The system boundary included all desktop and laptop
computers purchased by the university between 1985 and
2000, a 15-year window that allowed for examination of
be the most complete, as all computers purchased during
only mandated inclusion in the database of computers with
to $5000 in 2004). Although many individuals and depart-
ments continued to self-report all computers purchased,
there was no way of ensuring the completeness of data after
2000. A limited number of extrapolations were performed
There were two identified data quality issues inherent to
limited the use of more recent data. Second, during data
analyses, it was observed that there were a small number of
computers purchased each year (from 1985 onward) that
were never shown as having been retired from use, even
likely no longer be in use. To address these limitations,
of Engineering had continued reporting all computers
purchased, even after the university created the price
threshold. Therefore, data specific to this department were
as the university-wide data, to determine the similarity in
historic (1985-2000) and recent (2000-2005) trends and to
computers, those expected to have been retired because of
their age but still shown as being in active use.
3. Definition of Lifespan
Though perhaps seen as trivial, definition of lifespan,
particularly for computers, deserves special care and atten-
(1) the length of time a product is possessed by its first user,
(2) the length of time between first purchase of a product
from a manufacturer and its processing in the waste
management sector, and (3) the length of time between
obsolescence (i.e., lifespan of the “primary product” in use).
and using them interchangeably can skew results. For
Products (EuP) Directive, lifespan of a desktop computer
was assumed to be 6.6 years based on the first definition
(14). However, computers are often stored or put into
secondary use for significant periods. A 2004 survey showed
new computers every three years and that computers spend
disposal, recycle) (22). For this data set, lifespan using the
is three years. The EuP study uses the 6.6 year figure based
on the first definition to estimate total life cycle impacts of
a computer. This skews the results in two ways. First, the life
cycle impacts of operating the computer in question are
overestimated by a factor of around two since for around
the manufacturing impacts needed to provide computing
services are undercounted since the fact that the consumer
purchased a second computer halfway through the period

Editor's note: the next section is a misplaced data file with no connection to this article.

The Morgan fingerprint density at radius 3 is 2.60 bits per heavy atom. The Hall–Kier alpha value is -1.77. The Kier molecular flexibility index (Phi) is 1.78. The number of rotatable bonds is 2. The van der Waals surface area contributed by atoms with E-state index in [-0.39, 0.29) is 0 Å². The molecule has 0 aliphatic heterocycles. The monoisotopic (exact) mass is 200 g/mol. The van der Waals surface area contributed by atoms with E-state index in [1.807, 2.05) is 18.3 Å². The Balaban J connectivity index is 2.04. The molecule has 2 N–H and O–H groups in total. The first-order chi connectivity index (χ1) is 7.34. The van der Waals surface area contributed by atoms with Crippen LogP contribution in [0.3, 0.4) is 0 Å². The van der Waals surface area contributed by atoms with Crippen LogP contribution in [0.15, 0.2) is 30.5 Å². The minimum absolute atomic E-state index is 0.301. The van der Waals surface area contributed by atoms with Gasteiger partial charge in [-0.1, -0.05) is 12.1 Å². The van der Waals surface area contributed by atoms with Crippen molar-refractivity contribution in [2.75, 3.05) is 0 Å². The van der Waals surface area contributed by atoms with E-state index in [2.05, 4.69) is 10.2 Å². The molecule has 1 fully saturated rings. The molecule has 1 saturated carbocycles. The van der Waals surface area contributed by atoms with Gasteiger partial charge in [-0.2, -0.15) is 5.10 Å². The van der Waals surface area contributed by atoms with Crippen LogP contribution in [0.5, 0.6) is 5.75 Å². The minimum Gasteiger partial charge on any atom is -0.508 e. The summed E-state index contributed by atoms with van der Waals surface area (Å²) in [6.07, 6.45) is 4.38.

is ignored. This conceptual error in defining using lifespan
contributes to the conclusion drawn in the EuP study that
computer manufacturing does not significantly affect life
The reason we go into such detail in the above example
is to illustrate that it is crucial to clearly define and interpret
B 9 ENVIRONMENTAL SCIENCE & TECHNOLOGY / VOL. xxx, NO. xx, XXXX
lifespan appropriately. In our study, constraints on the data
set limit us to only studying the first definition where the
we do not and cannot describe the period a computer is
used by individuals in the organization or how long it will
take end-of-life equipment sold to the secondary market to
reach final disposition in waste management.
4. Statistical Data Analysis
be fit to a number of statistical models to describe the
distributions and calculate mean and variance parameters.
The fit of annual lifespan data to four distributional models
(normal, log-normal, gamma, and Weibull) were compared
by calculating negative log likelihoods and the Akaike
Information Criteria (AIC) (23). This method allows compet-
ing models to be ranked according to their AIC score, for
each data set, with the lowest AIC corresponding to the best
fitting model. Subsequently, best-fitting parameters were
density functions used). The maximization was performed
using the conjugate gradient method within unconstrained
solve blocks in the program MathCAD by Mathsoft (2001).
5. Age-Structured Forecasting
an empirical assessment of how dynamic PC lifetime
distributions could potentially affect the future generation
and characteristics of obsolete computer equipment. This
assessment was conducted by creating a dynamic age-
structured forecast of PC lifespans that would predict the